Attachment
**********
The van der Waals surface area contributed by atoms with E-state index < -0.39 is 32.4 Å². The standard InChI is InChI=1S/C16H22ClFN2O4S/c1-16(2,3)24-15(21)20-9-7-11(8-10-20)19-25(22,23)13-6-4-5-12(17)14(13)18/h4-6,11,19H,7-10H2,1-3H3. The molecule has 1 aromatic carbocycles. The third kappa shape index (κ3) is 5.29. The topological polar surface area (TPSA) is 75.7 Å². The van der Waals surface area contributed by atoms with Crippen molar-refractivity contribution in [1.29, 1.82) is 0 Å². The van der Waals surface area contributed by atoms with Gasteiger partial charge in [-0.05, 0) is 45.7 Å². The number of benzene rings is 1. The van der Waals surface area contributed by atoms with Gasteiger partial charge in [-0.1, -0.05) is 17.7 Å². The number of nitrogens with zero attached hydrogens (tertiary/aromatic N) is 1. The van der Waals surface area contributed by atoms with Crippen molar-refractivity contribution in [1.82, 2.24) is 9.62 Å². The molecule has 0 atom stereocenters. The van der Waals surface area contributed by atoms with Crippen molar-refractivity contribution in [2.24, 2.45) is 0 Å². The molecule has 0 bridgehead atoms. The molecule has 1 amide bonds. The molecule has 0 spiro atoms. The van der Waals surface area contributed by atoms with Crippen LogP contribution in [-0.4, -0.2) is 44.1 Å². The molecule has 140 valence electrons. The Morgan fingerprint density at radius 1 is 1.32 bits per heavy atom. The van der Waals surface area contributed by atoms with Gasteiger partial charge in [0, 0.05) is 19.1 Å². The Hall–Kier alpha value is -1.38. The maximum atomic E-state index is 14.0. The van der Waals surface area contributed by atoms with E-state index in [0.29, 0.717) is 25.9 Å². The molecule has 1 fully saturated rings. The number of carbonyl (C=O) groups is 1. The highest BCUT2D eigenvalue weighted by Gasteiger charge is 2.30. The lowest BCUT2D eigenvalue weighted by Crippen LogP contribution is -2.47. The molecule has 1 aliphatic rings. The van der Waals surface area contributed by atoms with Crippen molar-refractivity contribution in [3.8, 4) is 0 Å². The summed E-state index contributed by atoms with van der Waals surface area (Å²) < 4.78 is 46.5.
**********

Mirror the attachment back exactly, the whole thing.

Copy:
The van der Waals surface area contributed by atoms with E-state index < -0.39 is 32.4 Å². The standard InChI is InChI=1S/C16H22ClFN2O4S/c1-16(2,3)24-15(21)20-9-7-11(8-10-20)19-25(22,23)13-6-4-5-12(17)14(13)18/h4-6,11,19H,7-10H2,1-3H3. The molecule has 1 aromatic carbocycles. The third kappa shape index (κ3) is 5.29. The topological polar surface area (TPSA) is 75.7 Å². The van der Waals surface area contributed by atoms with Crippen molar-refractivity contribution in [1.29, 1.82) is 0 Å². The van der Waals surface area contributed by atoms with Gasteiger partial charge in [-0.05, 0) is 45.7 Å². The number of benzene rings is 1. The van der Waals surface area contributed by atoms with Gasteiger partial charge in [-0.1, -0.05) is 17.7 Å². The number of nitrogens with zero attached hydrogens (tertiary/aromatic N) is 1. The van der Waals surface area contributed by atoms with Crippen molar-refractivity contribution in [1.82, 2.24) is 9.62 Å². The molecule has 0 atom stereocenters. The van der Waals surface area contributed by atoms with Crippen molar-refractivity contribution in [2.24, 2.45) is 0 Å². The molecule has 0 bridgehead atoms. The molecule has 1 amide bonds. The molecule has 0 spiro atoms. The van der Waals surface area contributed by atoms with Crippen LogP contribution in [-0.4, -0.2) is 44.1 Å². The molecule has 140 valence electrons. The Morgan fingerprint density at radius 1 is 1.32 bits per heavy atom. The van der Waals surface area contributed by atoms with Gasteiger partial charge in [0, 0.05) is 19.1 Å². The Hall–Kier alpha value is -1.38. The maximum atomic E-state index is 14.0. The van der Waals surface area contributed by atoms with E-state index in [0.29, 0.717) is 25.9 Å². The molecule has 1 fully saturated rings. The number of carbonyl (C=O) groups is 1. The highest BCUT2D eigenvalue weighted by Gasteiger charge is 2.30. The lowest BCUT2D eigenvalue weighted by Crippen LogP contribution is -2.47. The molecule has 1 aliphatic rings. The van der Waals surface area contributed by atoms with Crippen molar-refractivity contribution in [3.8, 4) is 0 Å². The summed E-state index contributed by atoms with van der Waals surface area (Å²) < 4.78 is 46.5.